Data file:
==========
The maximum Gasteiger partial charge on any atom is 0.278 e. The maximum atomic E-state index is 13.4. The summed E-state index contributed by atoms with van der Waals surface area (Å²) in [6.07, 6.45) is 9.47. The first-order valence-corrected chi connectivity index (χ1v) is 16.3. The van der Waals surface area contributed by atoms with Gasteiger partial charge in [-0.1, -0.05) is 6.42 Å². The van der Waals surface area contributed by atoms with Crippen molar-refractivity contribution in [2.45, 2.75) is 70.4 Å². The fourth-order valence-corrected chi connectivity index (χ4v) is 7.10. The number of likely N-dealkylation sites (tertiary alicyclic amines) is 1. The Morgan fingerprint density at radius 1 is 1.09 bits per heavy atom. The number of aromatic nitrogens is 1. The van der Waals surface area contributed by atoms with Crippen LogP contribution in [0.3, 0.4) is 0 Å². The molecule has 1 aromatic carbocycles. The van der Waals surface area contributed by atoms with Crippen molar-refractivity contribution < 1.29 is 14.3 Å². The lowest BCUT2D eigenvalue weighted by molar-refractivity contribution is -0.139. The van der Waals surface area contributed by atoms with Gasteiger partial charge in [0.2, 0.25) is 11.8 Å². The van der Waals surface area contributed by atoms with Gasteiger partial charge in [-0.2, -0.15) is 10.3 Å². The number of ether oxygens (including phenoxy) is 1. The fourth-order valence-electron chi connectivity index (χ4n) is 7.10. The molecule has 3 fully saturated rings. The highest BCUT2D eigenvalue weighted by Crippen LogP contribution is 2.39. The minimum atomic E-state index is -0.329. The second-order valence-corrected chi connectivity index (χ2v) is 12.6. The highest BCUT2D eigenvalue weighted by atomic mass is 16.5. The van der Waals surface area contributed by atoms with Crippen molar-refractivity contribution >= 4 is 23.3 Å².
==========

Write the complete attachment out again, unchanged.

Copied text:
The maximum Gasteiger partial charge on any atom is 0.278 e. The maximum atomic E-state index is 13.4. The summed E-state index contributed by atoms with van der Waals surface area (Å²) in [6.07, 6.45) is 9.47. The first-order valence-corrected chi connectivity index (χ1v) is 16.3. The van der Waals surface area contributed by atoms with Gasteiger partial charge in [-0.1, -0.05) is 6.42 Å². The van der Waals surface area contributed by atoms with Crippen molar-refractivity contribution in [2.45, 2.75) is 70.4 Å². The fourth-order valence-corrected chi connectivity index (χ4v) is 7.10. The number of likely N-dealkylation sites (tertiary alicyclic amines) is 1. The Morgan fingerprint density at radius 1 is 1.09 bits per heavy atom. The number of aromatic nitrogens is 1. The van der Waals surface area contributed by atoms with Crippen LogP contribution in [0.3, 0.4) is 0 Å². The molecule has 1 aromatic carbocycles. The van der Waals surface area contributed by atoms with Crippen molar-refractivity contribution < 1.29 is 14.3 Å². The lowest BCUT2D eigenvalue weighted by molar-refractivity contribution is -0.139. The van der Waals surface area contributed by atoms with Gasteiger partial charge in [0.2, 0.25) is 11.8 Å². The van der Waals surface area contributed by atoms with Gasteiger partial charge in [-0.2, -0.15) is 10.3 Å². The number of ether oxygens (including phenoxy) is 1. The fourth-order valence-electron chi connectivity index (χ4n) is 7.10. The molecule has 3 fully saturated rings. The highest BCUT2D eigenvalue weighted by Crippen LogP contribution is 2.39. The minimum atomic E-state index is -0.329. The second-order valence-corrected chi connectivity index (χ2v) is 12.6. The highest BCUT2D eigenvalue weighted by atomic mass is 16.5. The van der Waals surface area contributed by atoms with Crippen molar-refractivity contribution >= 4 is 23.3 Å².